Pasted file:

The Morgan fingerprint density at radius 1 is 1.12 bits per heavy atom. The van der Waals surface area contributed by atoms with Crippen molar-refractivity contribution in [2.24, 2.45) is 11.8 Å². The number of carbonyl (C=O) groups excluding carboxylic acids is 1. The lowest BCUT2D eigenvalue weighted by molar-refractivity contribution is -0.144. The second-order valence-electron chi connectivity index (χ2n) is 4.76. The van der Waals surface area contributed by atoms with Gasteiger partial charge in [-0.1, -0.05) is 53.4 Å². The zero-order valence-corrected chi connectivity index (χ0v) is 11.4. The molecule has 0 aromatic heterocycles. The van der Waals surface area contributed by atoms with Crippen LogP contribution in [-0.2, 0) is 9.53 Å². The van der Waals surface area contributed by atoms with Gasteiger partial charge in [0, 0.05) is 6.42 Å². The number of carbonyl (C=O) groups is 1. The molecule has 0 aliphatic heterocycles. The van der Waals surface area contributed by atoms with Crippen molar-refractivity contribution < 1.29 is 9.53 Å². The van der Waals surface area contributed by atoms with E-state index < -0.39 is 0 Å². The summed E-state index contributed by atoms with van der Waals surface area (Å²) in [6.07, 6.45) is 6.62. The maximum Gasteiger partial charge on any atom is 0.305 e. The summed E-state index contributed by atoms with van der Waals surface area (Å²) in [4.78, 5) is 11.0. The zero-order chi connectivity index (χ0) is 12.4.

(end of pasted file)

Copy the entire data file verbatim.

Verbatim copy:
The Morgan fingerprint density at radius 1 is 1.12 bits per heavy atom. The van der Waals surface area contributed by atoms with Crippen molar-refractivity contribution in [2.24, 2.45) is 11.8 Å². The number of carbonyl (C=O) groups excluding carboxylic acids is 1. The lowest BCUT2D eigenvalue weighted by molar-refractivity contribution is -0.144. The second-order valence-electron chi connectivity index (χ2n) is 4.76. The van der Waals surface area contributed by atoms with Gasteiger partial charge in [-0.1, -0.05) is 53.4 Å². The zero-order valence-corrected chi connectivity index (χ0v) is 11.4. The molecule has 0 aromatic heterocycles. The van der Waals surface area contributed by atoms with Crippen LogP contribution in [-0.2, 0) is 9.53 Å². The van der Waals surface area contributed by atoms with Gasteiger partial charge in [0, 0.05) is 6.42 Å². The number of carbonyl (C=O) groups is 1. The molecule has 0 aliphatic heterocycles. The van der Waals surface area contributed by atoms with Crippen molar-refractivity contribution < 1.29 is 9.53 Å². The van der Waals surface area contributed by atoms with E-state index < -0.39 is 0 Å². The summed E-state index contributed by atoms with van der Waals surface area (Å²) in [6.07, 6.45) is 6.62. The maximum Gasteiger partial charge on any atom is 0.305 e. The summed E-state index contributed by atoms with van der Waals surface area (Å²) in [4.78, 5) is 11.0. The zero-order chi connectivity index (χ0) is 12.4.